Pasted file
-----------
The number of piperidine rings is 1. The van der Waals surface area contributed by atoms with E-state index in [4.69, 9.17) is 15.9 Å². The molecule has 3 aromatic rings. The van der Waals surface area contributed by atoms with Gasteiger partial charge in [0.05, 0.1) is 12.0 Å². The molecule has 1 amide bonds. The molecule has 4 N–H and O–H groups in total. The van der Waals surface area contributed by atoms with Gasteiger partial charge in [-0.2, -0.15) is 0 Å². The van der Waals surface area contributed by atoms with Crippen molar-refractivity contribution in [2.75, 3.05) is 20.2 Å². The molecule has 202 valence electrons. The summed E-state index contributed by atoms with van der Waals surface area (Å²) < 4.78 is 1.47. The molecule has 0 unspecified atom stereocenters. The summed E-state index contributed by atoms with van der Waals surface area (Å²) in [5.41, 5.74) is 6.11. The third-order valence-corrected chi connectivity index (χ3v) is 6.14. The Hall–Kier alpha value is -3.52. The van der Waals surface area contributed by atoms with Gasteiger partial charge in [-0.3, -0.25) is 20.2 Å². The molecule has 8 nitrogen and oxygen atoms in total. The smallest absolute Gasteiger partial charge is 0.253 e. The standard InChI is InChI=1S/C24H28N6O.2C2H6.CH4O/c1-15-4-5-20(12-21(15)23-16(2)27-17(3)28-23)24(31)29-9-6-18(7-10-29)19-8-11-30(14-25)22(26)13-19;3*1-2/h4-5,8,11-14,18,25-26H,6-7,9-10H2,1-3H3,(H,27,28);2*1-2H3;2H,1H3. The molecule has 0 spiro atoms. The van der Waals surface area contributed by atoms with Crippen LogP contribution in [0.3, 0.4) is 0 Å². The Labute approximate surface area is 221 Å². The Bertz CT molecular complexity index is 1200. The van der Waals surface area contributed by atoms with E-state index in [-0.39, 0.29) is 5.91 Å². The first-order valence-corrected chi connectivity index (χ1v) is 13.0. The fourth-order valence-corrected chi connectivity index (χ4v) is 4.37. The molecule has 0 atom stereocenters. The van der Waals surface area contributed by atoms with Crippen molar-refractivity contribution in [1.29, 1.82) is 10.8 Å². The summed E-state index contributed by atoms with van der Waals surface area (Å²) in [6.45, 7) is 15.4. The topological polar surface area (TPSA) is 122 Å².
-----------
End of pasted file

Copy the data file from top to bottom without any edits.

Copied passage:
The number of piperidine rings is 1. The van der Waals surface area contributed by atoms with E-state index in [4.69, 9.17) is 15.9 Å². The molecule has 3 aromatic rings. The van der Waals surface area contributed by atoms with Gasteiger partial charge in [0.05, 0.1) is 12.0 Å². The molecule has 1 amide bonds. The molecule has 4 N–H and O–H groups in total. The van der Waals surface area contributed by atoms with Gasteiger partial charge in [-0.2, -0.15) is 0 Å². The van der Waals surface area contributed by atoms with Crippen molar-refractivity contribution in [2.75, 3.05) is 20.2 Å². The molecule has 202 valence electrons. The summed E-state index contributed by atoms with van der Waals surface area (Å²) < 4.78 is 1.47. The molecule has 0 unspecified atom stereocenters. The summed E-state index contributed by atoms with van der Waals surface area (Å²) in [5.41, 5.74) is 6.11. The third-order valence-corrected chi connectivity index (χ3v) is 6.14. The Hall–Kier alpha value is -3.52. The van der Waals surface area contributed by atoms with Gasteiger partial charge in [-0.3, -0.25) is 20.2 Å². The molecule has 8 nitrogen and oxygen atoms in total. The smallest absolute Gasteiger partial charge is 0.253 e. The standard InChI is InChI=1S/C24H28N6O.2C2H6.CH4O/c1-15-4-5-20(12-21(15)23-16(2)27-17(3)28-23)24(31)29-9-6-18(7-10-29)19-8-11-30(14-25)22(26)13-19;3*1-2/h4-5,8,11-14,18,25-26H,6-7,9-10H2,1-3H3,(H,27,28);2*1-2H3;2H,1H3. The molecule has 0 spiro atoms. The van der Waals surface area contributed by atoms with Crippen LogP contribution in [0.3, 0.4) is 0 Å². The Labute approximate surface area is 221 Å². The Bertz CT molecular complexity index is 1200. The van der Waals surface area contributed by atoms with E-state index in [-0.39, 0.29) is 5.91 Å². The first-order valence-corrected chi connectivity index (χ1v) is 13.0. The fourth-order valence-corrected chi connectivity index (χ4v) is 4.37. The molecule has 0 atom stereocenters. The van der Waals surface area contributed by atoms with Crippen molar-refractivity contribution in [1.29, 1.82) is 10.8 Å². The summed E-state index contributed by atoms with van der Waals surface area (Å²) in [6.45, 7) is 15.4. The topological polar surface area (TPSA) is 122 Å².